Women’s Literature: The Stories That Are Not Told

Women’s Literature: The Stories That Are Not Told July 21, 2017

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Recently I wrote about the enriching experience I had at the Catholic writer’s conference at Notre Dame, “Trying to Say God.” Those of us who attended have continued to exchange ideas and reflect on our shared experience there, and I have heard many positive responses from others who had been there. The general takeaway was that the conference had been like a kind of Rivendell for Catholic writers: something for everyone, and we didn’t want to leave.

The whole conference was a taste of community, in a true sense: not imposition of an artificial unity, nor even necessarily organic agreement (though there was some of that, too, a rare thing for us weirdos) – but rather a relationship of mutuality, of building together, allowing space for the other. This was especially true of the panel on Catholic women writers in which I participated. No, we did not all agree, but we were participating together in something real.

Apparently, though, not all experiences of TTSG were similarly positive. It would seem that our women’s panel especially irked some listeners. Why we irked them is an interesting question. Actual descriptions of our lineup (“angry vagina brigade” for instance) come off as highly inaccurate in terms of fact. Were people at a completely different conference? Were they hallucinating? Yes, there was emotion. Writer Leticia Adams started our discussion with her account of her son’s suicide, and her grappling with her relation to God through her suffering and loss. To say that this is an emotional topic would be understatement. It was a necessary opening, because after that, the temptation to frivolity was sort of burned away.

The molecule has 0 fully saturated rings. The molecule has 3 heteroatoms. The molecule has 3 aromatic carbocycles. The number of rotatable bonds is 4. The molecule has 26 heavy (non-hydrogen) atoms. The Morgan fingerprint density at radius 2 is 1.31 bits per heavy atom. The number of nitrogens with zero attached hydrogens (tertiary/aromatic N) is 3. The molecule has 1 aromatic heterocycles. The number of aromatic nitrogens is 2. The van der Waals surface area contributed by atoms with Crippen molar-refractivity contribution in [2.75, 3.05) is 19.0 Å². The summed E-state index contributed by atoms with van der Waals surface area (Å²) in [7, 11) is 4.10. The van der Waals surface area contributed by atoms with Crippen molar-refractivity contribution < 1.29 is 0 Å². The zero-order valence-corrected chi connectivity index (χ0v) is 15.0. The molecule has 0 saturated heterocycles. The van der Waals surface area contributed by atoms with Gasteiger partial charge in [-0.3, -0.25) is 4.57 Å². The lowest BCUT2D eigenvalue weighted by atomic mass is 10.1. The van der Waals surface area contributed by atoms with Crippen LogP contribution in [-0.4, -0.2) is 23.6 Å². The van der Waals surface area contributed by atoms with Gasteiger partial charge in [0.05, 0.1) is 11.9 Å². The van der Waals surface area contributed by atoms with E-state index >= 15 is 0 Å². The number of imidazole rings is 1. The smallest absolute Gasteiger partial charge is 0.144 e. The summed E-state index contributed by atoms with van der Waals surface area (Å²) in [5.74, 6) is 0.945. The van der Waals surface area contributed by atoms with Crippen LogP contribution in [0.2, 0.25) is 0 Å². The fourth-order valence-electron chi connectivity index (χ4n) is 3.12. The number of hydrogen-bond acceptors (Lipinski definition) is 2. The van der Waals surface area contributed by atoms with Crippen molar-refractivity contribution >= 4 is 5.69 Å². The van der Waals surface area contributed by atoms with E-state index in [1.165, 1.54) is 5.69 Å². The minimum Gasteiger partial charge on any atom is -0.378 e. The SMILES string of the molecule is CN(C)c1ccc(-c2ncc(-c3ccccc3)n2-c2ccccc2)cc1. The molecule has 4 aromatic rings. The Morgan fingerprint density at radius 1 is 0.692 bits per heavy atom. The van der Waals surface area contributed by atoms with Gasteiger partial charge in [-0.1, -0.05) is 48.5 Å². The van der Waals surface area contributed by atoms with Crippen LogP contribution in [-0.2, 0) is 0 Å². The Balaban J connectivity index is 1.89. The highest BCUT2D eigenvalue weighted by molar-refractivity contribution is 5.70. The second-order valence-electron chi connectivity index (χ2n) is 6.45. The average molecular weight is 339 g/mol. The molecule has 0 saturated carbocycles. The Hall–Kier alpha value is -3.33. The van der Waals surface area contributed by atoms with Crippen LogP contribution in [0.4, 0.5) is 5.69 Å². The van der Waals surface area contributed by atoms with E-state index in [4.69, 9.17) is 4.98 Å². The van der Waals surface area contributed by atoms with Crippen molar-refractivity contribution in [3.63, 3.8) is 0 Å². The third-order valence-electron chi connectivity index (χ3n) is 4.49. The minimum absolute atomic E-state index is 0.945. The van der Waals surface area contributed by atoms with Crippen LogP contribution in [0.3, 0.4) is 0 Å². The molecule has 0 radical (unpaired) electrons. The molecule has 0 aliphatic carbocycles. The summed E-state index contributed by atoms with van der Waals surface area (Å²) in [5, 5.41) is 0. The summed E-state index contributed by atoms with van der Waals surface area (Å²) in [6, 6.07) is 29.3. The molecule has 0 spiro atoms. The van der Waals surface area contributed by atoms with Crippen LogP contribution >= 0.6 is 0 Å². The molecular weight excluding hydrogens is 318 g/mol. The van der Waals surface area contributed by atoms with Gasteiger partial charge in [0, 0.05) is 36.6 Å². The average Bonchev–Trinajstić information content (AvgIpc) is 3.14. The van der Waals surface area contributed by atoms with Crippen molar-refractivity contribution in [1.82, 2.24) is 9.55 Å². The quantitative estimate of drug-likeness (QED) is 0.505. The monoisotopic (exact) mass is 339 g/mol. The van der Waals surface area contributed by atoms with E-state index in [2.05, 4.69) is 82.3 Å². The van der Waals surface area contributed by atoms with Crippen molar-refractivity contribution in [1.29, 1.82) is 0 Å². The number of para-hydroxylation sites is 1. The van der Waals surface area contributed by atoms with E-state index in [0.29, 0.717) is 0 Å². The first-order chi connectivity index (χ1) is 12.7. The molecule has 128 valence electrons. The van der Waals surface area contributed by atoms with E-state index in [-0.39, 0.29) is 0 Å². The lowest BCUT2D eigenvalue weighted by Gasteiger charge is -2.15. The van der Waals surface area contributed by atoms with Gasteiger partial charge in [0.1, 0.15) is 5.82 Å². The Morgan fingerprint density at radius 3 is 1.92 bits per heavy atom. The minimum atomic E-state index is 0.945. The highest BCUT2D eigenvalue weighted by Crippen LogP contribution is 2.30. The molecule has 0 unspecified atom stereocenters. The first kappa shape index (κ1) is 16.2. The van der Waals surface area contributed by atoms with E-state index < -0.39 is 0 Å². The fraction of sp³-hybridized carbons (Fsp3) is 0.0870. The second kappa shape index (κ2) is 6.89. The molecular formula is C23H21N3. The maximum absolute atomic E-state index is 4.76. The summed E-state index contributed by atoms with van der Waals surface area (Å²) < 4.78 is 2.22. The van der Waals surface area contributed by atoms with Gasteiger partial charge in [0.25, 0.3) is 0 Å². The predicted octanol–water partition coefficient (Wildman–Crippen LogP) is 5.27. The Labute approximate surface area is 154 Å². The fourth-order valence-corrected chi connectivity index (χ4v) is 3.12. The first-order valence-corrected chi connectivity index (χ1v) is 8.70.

Not that frivolity is the exclusive domain of women, of course – but it seems to be tolerated among women. As though we are somehow supposed to be light and fluffy.

And maybe this is why we riled listeners. People are not accustomed to hearing women speak outside a specific paradigm. When we step outside the gates, alarm bells go off, and it becomes harder for them to hear or understand the actual things being said. A lot of projection happens, so that our actual words are obscured by prejudices about what feminists must be saying (we must be angry, we must be trying to be deliberately edgy, we must want bad-ass feminist heroes, we must want women’s ordination, etc. etc.).

This is what feminists have dealt with for generations. So, we carry on. Maybe this is why we keep making up new words and metaphors, because the old ones have already been interpreted for us – or against us?

One of the more negative responses to our panel I would like to address –  Lydia Wickham, Feminist Icon? – not only because it got my points so wildly, laughably wrong, but also because it perpetuates two problematic misconceptions about feminism and about literature which are widespread even outside the Catholic blogosphere bubble.

I was speaking about the scarcity of stories for women, by women, and about women, throughout the (unfortunately very brief) history of published women writers. The author of the piece in question quoted me fairly directly in his piece. What I said:

“Yeah, I teach Jane Austen every year, and I see what she’s doing and I appreciate it, but there are so many more stories out there. Think about all the women in Austen novels whose stories don’t get told because they’re not pretty, because they’re not sweet, because they haven’t inspired men to greatness, because they made bad decisions. I want to hear Lydia’s story.”